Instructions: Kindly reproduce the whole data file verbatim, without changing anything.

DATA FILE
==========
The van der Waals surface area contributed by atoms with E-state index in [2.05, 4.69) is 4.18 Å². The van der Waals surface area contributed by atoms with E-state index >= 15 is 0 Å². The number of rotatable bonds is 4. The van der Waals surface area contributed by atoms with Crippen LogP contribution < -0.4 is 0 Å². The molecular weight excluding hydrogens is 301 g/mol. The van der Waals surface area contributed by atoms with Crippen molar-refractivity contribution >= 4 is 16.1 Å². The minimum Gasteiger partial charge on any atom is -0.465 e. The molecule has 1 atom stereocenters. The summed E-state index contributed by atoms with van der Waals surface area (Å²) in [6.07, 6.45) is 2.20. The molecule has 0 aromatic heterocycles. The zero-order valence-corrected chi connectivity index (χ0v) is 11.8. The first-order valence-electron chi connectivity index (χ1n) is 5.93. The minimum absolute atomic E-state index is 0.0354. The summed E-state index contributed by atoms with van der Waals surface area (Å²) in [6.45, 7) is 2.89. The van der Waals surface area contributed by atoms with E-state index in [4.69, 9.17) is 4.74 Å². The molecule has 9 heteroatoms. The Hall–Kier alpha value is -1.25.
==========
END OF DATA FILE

The van der Waals surface area contributed by atoms with E-state index in [2.05, 4.69) is 4.18 Å². The van der Waals surface area contributed by atoms with E-state index >= 15 is 0 Å². The number of rotatable bonds is 4. The van der Waals surface area contributed by atoms with Crippen LogP contribution < -0.4 is 0 Å². The molecular weight excluding hydrogens is 301 g/mol. The van der Waals surface area contributed by atoms with Crippen molar-refractivity contribution >= 4 is 16.1 Å². The minimum Gasteiger partial charge on any atom is -0.465 e. The molecule has 1 atom stereocenters. The summed E-state index contributed by atoms with van der Waals surface area (Å²) in [6.07, 6.45) is 2.20. The molecule has 0 aromatic heterocycles. The zero-order valence-corrected chi connectivity index (χ0v) is 11.8. The first-order valence-electron chi connectivity index (χ1n) is 5.93. The minimum absolute atomic E-state index is 0.0354. The summed E-state index contributed by atoms with van der Waals surface area (Å²) in [6.45, 7) is 2.89. The van der Waals surface area contributed by atoms with E-state index in [4.69, 9.17) is 4.74 Å². The molecule has 9 heteroatoms. The Hall–Kier alpha value is -1.25.